Federal jury convicts three, acquits six in Somali sex trafficking trial

The case involved nine of the 30 defendants accused of conspiracy to commit sex trafficking of juveniles in Minnesota, Ohio and Tennessee. After five days of deliberations in Nashville, jurors found three men from the Twin Cities guilty and they could be sentenced to life.
Author:
Updated:
Original:

The case involved nine of the 30 defendants accused of conspiracy to commit sex trafficking of juveniles in Minnesota, Ohio and Tennessee. After five days of deliberations in Nashville, jurors found three men from the Twin Cities guilty and they could be sentenced to life.

Next Up

Hy-Vee

Spring Lake Park Hy-Vee to open by the end of May

A dozen Hy-Vee stores are now located in the Twin Cities metro area.

PXG Store Manager Derek Holmes Qualifies for the PGA Championship

Minnesota golf store manager qualifies for PGA Championship

No word if he'll have to burn some vacation days to play in the PGA Championship!

police tape, crime scene

Bemidji police: 21 shots fired after 'verbal exchange' on street

Investigators say they are still searching for those responsible.

FLickr - COVID-19 vaccination - Commander, U.S. Naval Forces

As mask mandates end, vaccine disparities come to the fore

Vaccination rates in Minnesota vary widely along racial and ethnic lines.

House for sale

5 reasons things are tough for first-time homebuyers

The market for entry level homes in the Twin Cities is extremely tight.

general mills

General Mills to buy pet treats business from Tyson Foods for $1.2B

The Golden Valley company will add a number of meat treats to its portfolio.

Twin Cities Pride 3

Twin Cities Pride is going ahead in July this year – but no parade

The in-person event will be held in Loring Park in Minneapolis.

Related

Federal jury to deliberate Somali sex trafficking conspiracy case next week

Nine defendants are accused of trafficking children for sex in Minnesota, Ohio and Tennessee. Closing arguments ended Friday after more than two weeks of testimony. Jurors will start deliberations Monday in Nashville.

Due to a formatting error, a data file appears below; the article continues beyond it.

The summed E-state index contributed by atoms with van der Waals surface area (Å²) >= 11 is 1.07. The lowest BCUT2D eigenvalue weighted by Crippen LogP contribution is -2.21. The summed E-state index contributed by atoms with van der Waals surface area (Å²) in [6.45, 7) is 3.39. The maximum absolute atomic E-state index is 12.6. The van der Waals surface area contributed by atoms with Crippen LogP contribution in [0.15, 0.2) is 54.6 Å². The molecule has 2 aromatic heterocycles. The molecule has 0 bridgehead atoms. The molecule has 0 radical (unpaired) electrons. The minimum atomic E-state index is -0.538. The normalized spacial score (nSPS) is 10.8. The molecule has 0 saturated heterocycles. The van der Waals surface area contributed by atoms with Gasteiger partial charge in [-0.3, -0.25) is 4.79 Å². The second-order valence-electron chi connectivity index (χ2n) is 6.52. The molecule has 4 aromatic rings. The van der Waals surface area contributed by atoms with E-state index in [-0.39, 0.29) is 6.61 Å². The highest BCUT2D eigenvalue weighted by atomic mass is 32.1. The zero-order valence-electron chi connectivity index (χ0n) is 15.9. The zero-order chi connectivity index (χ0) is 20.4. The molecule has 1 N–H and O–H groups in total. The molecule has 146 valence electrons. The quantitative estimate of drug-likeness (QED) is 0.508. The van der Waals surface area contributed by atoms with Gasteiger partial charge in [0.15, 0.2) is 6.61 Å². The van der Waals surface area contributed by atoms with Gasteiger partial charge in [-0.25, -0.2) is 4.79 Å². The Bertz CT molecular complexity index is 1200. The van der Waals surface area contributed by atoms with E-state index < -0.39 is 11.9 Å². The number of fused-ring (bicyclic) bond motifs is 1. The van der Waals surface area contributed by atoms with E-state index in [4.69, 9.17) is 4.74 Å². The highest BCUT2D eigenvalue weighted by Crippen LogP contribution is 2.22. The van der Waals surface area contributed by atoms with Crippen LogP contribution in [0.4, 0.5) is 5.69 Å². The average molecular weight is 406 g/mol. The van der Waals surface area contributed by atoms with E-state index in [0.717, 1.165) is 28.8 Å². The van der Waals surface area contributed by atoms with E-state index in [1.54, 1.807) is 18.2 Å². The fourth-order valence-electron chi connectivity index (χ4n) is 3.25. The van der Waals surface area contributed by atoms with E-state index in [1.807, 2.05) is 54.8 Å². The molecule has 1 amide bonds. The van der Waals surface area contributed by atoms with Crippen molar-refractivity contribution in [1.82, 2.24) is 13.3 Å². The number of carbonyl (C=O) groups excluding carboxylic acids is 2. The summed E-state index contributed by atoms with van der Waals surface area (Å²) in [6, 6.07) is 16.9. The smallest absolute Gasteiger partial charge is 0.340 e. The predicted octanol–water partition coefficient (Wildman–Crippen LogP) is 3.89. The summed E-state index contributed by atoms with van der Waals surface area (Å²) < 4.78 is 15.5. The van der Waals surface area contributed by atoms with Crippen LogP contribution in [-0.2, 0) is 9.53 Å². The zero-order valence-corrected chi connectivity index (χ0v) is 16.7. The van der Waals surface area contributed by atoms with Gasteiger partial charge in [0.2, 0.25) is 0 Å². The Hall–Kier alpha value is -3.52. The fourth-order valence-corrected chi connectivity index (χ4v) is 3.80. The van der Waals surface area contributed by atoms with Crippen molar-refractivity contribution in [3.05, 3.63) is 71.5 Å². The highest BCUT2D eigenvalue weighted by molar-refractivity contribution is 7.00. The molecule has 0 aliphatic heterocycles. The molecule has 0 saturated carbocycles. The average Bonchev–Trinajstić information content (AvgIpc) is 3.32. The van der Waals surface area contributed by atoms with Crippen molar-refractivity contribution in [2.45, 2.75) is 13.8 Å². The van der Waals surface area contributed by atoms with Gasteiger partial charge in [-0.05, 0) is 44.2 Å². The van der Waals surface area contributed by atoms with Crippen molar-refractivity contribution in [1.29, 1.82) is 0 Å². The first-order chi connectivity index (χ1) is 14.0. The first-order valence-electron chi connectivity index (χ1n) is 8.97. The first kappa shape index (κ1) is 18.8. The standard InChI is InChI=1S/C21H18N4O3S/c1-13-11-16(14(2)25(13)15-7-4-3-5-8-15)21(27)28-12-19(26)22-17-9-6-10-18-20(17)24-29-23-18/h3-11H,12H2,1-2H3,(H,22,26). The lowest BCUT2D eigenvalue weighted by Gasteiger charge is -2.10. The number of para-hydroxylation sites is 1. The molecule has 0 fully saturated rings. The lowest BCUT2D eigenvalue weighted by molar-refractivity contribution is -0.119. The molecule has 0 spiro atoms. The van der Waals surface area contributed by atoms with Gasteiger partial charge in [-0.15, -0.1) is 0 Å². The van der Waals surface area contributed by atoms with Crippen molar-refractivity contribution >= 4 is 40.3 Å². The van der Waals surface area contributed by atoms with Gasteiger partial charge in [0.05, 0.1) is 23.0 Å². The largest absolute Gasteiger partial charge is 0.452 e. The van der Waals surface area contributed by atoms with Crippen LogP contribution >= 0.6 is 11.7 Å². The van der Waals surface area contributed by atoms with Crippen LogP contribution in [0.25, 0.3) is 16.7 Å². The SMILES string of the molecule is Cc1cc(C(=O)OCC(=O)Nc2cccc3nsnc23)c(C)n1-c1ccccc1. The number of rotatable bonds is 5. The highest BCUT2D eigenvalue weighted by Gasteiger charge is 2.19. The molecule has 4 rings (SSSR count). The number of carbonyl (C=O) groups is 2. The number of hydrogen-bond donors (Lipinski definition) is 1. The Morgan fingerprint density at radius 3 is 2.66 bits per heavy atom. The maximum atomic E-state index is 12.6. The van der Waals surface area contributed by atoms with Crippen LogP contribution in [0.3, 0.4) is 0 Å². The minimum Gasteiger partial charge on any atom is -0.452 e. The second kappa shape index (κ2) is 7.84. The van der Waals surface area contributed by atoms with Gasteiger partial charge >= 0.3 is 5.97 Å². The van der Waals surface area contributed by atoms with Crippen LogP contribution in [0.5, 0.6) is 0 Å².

Closing arguments starting in Nashville Somali sex trafficking trial

Closing arguments are starting Wednesday in the trial of nine defendants accused of a sex trafficking conspiracy. Many of the defendants and victims are of Somali descent. The reported crimes stretch from Minnesota to Ohio to Tennessee.

Trial begins for 9 accused of trafficking children for sex in MN, Tennessee

After several delays the sex trafficking trial is underway in Nashville. In opening arguments prosecutors told jurors they'll hear from a Twin Cities sixth-grader who was forced into prostitution. Defense lawyers say the girl is a runaway who engaged in sex willingly and then concocted the story.

Three men convicted in Minnesota's second-largest Ponzi scheme

A federal jury in Minneapolis found Jason "Bo" Beckman, Gerald Durand and Patrick Kiley guilty of all charges for their role in helping convicted fraudster Trevor Cook. Each defendant was facing numerous counts of wire and mail fraud, money laundering and tax evasion. Their massive international scheme took $194 million from more than 700 people. Cook is serving a 25-year sentence in federal prison after pleading guilty to fraud in 2010.

Somalis accused in Twin Cities prostitution ring face trial in Nashville

Fifteen defendants are accused of forcing teenage girls into prostitution and operating a sex trafficking ring in the Twin Cities, Ohio and Tennessee. The federal trial is set to begin, with jury selection Tuesday.

Jury note emerges in Senser's hit-and-run case

Before Amy Senser's guilty verdicts were delivered in court last week, jurors asked the judge to read a note in court. It said, "We believe, she believed she hit a car or a vehicle and not a person." The note was entered into the case docket, but not read out loud.

Cultural issues hold up Somali prostitution case

Many of the defendants in an alleged multi-state sex-trafficking ring came to the United States as refugees when they were young children, and defense attorneys argue they were juveniles when they committed the crimes. Police used immigration paperwork to determine their ages, but attorneys say that information is routinely wrong because of cultural and language issues. Now some of the defendants are asking the judge to dismiss the charges because they never had juvenile status hearings.